“…some kind of accident. Initial reports seem to indicate that an airplane…” An airplane hit the building? Is this like in forty-something when that B-17 flew into the side of the Empire State Building by accident?

Little gray shape.

Moving. Flitting across the screen.


We are trained to know what aircraft look like. We are trained to take a split second image or moment and make a decision based on what we see. When you spend years learning that people may live or die based on your split-second assessment of what is going on in a given situation you become quite adept at this process.

“…something, some kind of explosion…” I am moving across the room, nearly stepping on Sophie in the process. My Mother has not seen this version of her son before, this is not the child that she knew and raised. This is someone, something else.

Fingers dial as rapidly as possible, six one nine five four five number number number number. The voice on the other end picks up and smoothly rattles off: “Aich ess ell forty nine duty office this is a non-secure line may I help you sir or ma’am?”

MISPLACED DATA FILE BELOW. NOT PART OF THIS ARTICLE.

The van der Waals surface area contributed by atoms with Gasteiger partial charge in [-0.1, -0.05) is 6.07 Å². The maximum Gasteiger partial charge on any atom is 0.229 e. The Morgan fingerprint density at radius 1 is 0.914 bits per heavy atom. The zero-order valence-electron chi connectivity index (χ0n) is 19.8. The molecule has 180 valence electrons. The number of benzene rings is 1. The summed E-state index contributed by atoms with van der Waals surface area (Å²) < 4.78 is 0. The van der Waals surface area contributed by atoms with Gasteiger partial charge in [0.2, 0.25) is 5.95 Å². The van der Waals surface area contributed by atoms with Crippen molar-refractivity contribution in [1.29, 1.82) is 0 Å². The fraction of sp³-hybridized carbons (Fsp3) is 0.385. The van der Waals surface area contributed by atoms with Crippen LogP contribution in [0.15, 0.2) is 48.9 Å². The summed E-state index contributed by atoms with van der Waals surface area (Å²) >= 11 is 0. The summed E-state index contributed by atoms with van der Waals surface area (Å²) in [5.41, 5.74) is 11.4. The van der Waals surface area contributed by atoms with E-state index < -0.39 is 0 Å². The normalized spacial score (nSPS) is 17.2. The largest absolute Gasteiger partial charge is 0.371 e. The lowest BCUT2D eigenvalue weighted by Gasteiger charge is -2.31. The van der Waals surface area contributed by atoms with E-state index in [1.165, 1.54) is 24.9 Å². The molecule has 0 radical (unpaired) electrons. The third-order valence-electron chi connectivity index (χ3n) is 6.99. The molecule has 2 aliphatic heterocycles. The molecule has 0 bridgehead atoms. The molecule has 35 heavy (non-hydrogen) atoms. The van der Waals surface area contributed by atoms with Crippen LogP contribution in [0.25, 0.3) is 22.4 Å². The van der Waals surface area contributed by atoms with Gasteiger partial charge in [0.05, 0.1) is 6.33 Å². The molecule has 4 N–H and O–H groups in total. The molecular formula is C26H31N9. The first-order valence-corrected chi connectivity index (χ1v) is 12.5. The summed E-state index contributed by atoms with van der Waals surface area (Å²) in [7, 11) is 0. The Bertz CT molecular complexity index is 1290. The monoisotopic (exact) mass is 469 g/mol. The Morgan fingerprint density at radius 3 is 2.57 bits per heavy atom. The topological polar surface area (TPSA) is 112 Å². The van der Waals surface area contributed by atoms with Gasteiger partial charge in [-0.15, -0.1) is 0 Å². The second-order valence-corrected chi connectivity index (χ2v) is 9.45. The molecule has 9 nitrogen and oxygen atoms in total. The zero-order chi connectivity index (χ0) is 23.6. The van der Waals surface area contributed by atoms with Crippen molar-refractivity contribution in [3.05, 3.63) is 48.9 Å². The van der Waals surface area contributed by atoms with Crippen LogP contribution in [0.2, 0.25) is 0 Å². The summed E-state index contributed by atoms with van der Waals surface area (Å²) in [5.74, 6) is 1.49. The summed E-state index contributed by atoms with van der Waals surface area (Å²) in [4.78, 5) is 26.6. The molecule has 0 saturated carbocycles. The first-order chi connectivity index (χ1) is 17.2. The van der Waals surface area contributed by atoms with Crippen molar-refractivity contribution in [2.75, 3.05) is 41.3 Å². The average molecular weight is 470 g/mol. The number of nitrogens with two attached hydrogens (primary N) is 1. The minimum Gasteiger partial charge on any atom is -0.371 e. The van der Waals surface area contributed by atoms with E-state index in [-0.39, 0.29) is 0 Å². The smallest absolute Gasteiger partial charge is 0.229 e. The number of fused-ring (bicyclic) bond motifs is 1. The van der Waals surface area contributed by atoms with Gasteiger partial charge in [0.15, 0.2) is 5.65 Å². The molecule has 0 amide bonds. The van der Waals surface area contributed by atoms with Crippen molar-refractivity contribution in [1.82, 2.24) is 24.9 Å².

“Hey, it’s Yurei. I’m on leave in New Mexico. Do I need to find a plane?”

“Hey dude.” Steve says. “No recall right now, stay where you are. Got a phone number I can reach you at?”

“Yeah.” I rattle off some numbers. “The first one, the five oh five area code, yeah that is the one here and then the second one is my cell. Call the cell first and the other number second. They close the base yet?”

“I think so, nobody knows what the hell is going on. Hey, hang on a sec.” Steve sets the phone on the desk where I can hear a muffled statement from the Squadron Duty Officer about the base gates now being closed. “Hey, still there?”

“Yeah. What’s up?”

“SDO says that they’ve closed the base. Smitty and Pat and them are downstairs arming one-eleven and one-twelve.”


“Yeah, they got fifties and Hellfires down there. Doing patrols off the coast.” The gravity of this action is lost on neither of us.

“Shit.” Not the most erudite thing that I have ever said, but it pretty much sums up what I am thinking.

Yeah, everything’s all fucked up.”